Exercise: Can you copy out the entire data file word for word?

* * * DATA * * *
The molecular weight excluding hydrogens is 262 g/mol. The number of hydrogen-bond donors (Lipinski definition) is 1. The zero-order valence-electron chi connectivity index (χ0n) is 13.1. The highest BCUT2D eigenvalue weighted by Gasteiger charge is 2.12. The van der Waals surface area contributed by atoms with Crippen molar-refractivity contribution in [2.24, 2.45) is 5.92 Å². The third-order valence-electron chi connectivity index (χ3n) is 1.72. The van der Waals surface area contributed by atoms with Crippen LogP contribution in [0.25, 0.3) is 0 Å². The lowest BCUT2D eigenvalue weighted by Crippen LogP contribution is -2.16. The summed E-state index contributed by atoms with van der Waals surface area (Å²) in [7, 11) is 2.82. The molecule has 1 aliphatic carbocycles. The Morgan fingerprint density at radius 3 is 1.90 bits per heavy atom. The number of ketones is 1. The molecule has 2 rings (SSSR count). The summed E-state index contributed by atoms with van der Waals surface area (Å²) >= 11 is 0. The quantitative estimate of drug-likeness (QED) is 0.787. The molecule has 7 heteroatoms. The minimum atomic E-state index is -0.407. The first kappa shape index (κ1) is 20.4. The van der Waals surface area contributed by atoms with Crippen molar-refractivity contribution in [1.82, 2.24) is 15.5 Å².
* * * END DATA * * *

The molecular weight excluding hydrogens is 262 g/mol. The number of hydrogen-bond donors (Lipinski definition) is 1. The zero-order valence-electron chi connectivity index (χ0n) is 13.1. The highest BCUT2D eigenvalue weighted by Gasteiger charge is 2.12. The van der Waals surface area contributed by atoms with Crippen molar-refractivity contribution in [2.24, 2.45) is 5.92 Å². The third-order valence-electron chi connectivity index (χ3n) is 1.72. The van der Waals surface area contributed by atoms with Crippen LogP contribution in [0.25, 0.3) is 0 Å². The lowest BCUT2D eigenvalue weighted by Crippen LogP contribution is -2.16. The summed E-state index contributed by atoms with van der Waals surface area (Å²) in [7, 11) is 2.82. The molecule has 1 aliphatic carbocycles. The Morgan fingerprint density at radius 3 is 1.90 bits per heavy atom. The number of ketones is 1. The molecule has 2 rings (SSSR count). The summed E-state index contributed by atoms with van der Waals surface area (Å²) >= 11 is 0. The quantitative estimate of drug-likeness (QED) is 0.787. The molecule has 7 heteroatoms. The minimum atomic E-state index is -0.407. The first kappa shape index (κ1) is 20.4. The van der Waals surface area contributed by atoms with Crippen molar-refractivity contribution in [1.82, 2.24) is 15.5 Å².